A lack of humanitarian funding is exacerbating these issues: the international response is 50 percent short of its goal. “In addition to sufficient funding, breaking the cycle of crisis in places like Haiti requires, in addition to sufficient funding, interventions focused on solving urgent needs,” explains Victor Napoletano, the IRC’s emergency team leader in Haiti, citing food insecurity and the cholera outbreak.

Jean Michael walks down a street next to an IRC staff member.
Jean Michael (left, picture with an IRC staff member) was forced to leave Haiti after the severe 2010 earthquake destroyed his neighborhood and many others in Haiti. After making his way to Mexico, the IRC helped Jean Michael enroll in an air conditioning maintenance and repair course and provided him with therapy sessions.
Photo: Andrés Brenner | Meanwhile Productions for the IRC

How the U.S. is responding to the crisis in Haiti

The IRC welcomes the Biden Administration’s announcement that it will extend temporary humanitarian parole for Haitians and several other nationalities, including Cubans and Nicaraguans. While parole can provide a pathway to safety, it has limitations that prevent people from rebuilding their lives in the United States. Without official action, humanitarian parole status will expire after two years, which may force people to return to unsafe conditions in another country. Moreover, parolees may not have clear pathways to citizenship or do not qualify for the same services as other refugees.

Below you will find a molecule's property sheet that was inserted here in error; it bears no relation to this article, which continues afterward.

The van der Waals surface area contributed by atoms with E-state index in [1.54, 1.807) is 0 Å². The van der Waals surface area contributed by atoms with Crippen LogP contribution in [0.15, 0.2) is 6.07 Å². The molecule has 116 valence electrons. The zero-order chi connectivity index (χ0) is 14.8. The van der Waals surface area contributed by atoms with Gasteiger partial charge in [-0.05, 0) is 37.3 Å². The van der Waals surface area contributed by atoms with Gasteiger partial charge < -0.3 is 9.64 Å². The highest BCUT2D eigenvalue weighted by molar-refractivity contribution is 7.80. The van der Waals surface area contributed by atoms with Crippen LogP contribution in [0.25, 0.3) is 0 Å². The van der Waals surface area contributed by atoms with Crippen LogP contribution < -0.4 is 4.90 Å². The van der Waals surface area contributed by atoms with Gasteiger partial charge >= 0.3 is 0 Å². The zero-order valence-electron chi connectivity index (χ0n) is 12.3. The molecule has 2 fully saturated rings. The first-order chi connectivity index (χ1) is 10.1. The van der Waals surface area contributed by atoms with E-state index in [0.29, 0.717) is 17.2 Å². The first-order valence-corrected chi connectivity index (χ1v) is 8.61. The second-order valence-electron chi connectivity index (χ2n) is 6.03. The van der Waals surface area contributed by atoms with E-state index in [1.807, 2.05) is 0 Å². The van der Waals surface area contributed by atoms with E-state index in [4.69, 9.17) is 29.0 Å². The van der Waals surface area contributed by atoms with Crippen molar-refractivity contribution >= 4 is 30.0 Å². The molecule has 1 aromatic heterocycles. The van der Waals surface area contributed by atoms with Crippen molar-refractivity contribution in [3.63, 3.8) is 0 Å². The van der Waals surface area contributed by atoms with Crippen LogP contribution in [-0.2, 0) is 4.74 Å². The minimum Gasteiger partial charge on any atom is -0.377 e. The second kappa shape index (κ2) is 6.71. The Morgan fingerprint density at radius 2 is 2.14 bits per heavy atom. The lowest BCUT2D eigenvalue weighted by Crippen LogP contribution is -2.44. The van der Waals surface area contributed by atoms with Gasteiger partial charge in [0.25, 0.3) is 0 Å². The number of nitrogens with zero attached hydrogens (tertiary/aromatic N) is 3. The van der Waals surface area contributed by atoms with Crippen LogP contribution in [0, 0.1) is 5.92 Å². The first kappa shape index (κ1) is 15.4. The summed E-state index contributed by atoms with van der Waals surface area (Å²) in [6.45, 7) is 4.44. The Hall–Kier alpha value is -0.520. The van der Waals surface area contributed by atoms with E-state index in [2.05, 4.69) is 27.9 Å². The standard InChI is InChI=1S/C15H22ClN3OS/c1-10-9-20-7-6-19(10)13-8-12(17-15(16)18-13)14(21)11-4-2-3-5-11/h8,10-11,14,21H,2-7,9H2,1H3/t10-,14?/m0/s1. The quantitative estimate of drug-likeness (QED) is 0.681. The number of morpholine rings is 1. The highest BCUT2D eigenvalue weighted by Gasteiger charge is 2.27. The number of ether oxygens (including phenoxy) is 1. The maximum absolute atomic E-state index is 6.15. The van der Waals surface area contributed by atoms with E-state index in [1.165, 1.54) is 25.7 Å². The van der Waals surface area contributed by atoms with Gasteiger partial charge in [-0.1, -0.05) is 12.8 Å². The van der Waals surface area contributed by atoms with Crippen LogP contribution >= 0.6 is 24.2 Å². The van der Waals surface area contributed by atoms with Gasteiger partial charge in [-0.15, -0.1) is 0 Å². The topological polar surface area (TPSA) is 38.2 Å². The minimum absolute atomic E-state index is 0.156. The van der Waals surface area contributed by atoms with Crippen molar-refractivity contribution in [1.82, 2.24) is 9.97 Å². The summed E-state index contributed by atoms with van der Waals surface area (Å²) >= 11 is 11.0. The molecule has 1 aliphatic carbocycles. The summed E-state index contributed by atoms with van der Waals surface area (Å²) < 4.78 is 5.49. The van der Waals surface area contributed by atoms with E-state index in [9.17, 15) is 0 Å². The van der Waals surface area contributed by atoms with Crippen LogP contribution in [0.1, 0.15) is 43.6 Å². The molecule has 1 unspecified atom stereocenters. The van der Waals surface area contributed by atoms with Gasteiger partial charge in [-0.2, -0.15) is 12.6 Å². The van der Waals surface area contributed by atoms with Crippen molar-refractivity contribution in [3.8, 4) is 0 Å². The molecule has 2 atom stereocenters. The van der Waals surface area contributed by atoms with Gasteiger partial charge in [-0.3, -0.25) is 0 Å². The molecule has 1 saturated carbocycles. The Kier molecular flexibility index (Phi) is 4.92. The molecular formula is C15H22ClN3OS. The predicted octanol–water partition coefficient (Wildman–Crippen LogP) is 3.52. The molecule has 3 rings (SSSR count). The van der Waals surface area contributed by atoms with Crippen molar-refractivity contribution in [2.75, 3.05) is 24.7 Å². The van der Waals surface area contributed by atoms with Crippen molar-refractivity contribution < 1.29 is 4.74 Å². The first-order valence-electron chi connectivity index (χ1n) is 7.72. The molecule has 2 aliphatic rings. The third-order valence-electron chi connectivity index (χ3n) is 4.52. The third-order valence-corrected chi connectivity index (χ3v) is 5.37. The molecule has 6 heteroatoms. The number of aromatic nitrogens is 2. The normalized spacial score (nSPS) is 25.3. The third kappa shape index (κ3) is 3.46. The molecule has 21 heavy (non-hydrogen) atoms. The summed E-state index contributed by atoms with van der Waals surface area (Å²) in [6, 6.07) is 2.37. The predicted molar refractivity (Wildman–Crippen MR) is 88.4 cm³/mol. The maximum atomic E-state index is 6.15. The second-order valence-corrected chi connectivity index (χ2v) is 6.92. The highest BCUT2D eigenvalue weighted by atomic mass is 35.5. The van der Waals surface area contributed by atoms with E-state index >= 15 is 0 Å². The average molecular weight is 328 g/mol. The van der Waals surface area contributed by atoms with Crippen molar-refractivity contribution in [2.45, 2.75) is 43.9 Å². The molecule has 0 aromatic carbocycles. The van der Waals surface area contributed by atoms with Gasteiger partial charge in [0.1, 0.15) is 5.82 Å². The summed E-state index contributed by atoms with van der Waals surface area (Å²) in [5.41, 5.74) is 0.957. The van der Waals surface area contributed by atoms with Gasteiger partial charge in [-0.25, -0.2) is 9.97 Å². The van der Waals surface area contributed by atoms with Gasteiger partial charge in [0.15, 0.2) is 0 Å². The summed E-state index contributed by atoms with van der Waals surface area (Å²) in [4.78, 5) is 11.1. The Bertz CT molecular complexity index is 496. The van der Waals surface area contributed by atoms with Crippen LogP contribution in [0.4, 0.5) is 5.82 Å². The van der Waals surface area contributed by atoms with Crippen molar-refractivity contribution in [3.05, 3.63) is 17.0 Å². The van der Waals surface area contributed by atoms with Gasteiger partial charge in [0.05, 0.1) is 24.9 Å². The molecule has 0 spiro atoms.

Furthermore, the proposed asylum ban would deny thousands of people the right to seek asylum in the United States and erode important protections for refugees across the region.

The U.S. should prioritize durable solutions that offer protection to all displaced people, regardless of their nationality.

How the IRC helps in Haiti

The IRC has supported Haiti since the devastating earthquake in 2010, working with a robust network of local nonprofit organizations to respond to communities’ needs. When another major earthquake rocked western Haiti in August 2021, we launched an emergency response providing funding and other support to local organizations to address the needs of their communities.

Currently, the IRC is responding through emergency donations that support local organizations and planning to provide longer term support to a network of Haitian partners, with an initial focus on Port-au-Prince. We are working together to prevent the spread of cholera, provide health services for internally displaced people, and support survivors of gender-based violence. The IRC also supports Haitians uprooted by crises in other countries where the IRC works, including Mexico, where over 86,000 Haitians have applied for asylum since 2021.

Read more about the top 10 crises the world can’t ignore in 2023, learn how the IRC predicts which countries will face worsening humanitarian crises, and download the full 2023 Emergency Watchlist report for complete analysis of all 20 crisis countries on the IRC's list.

*Last name excluded for privacy